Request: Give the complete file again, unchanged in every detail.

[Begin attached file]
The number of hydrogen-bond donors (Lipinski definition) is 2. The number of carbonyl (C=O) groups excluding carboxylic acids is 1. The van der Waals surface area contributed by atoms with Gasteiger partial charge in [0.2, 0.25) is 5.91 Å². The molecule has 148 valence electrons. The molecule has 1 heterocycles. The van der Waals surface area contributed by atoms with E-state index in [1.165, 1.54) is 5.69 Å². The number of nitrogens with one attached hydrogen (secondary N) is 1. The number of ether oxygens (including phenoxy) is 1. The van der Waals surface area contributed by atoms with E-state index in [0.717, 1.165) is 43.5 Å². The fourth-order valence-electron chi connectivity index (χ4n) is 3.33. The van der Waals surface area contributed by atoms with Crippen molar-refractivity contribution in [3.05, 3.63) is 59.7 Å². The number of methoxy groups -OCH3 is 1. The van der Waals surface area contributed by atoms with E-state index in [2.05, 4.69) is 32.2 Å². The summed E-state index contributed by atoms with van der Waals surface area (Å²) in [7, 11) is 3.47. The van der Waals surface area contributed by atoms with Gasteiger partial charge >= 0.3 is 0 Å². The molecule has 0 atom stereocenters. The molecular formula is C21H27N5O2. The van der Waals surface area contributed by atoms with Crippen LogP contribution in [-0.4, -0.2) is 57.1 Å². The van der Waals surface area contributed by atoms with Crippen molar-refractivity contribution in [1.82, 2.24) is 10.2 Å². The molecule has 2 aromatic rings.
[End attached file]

The number of hydrogen-bond donors (Lipinski definition) is 2. The number of carbonyl (C=O) groups excluding carboxylic acids is 1. The van der Waals surface area contributed by atoms with Gasteiger partial charge in [0.2, 0.25) is 5.91 Å². The molecule has 148 valence electrons. The molecule has 1 heterocycles. The van der Waals surface area contributed by atoms with E-state index in [1.165, 1.54) is 5.69 Å². The number of nitrogens with one attached hydrogen (secondary N) is 1. The number of ether oxygens (including phenoxy) is 1. The van der Waals surface area contributed by atoms with E-state index in [0.717, 1.165) is 43.5 Å². The fourth-order valence-electron chi connectivity index (χ4n) is 3.33. The van der Waals surface area contributed by atoms with Crippen molar-refractivity contribution in [3.05, 3.63) is 59.7 Å². The number of methoxy groups -OCH3 is 1. The van der Waals surface area contributed by atoms with E-state index in [2.05, 4.69) is 32.2 Å². The summed E-state index contributed by atoms with van der Waals surface area (Å²) in [7, 11) is 3.47. The van der Waals surface area contributed by atoms with Gasteiger partial charge >= 0.3 is 0 Å². The molecule has 0 atom stereocenters. The molecular formula is C21H27N5O2. The van der Waals surface area contributed by atoms with Crippen LogP contribution in [-0.4, -0.2) is 57.1 Å². The van der Waals surface area contributed by atoms with Crippen molar-refractivity contribution in [1.82, 2.24) is 10.2 Å². The molecule has 2 aromatic rings.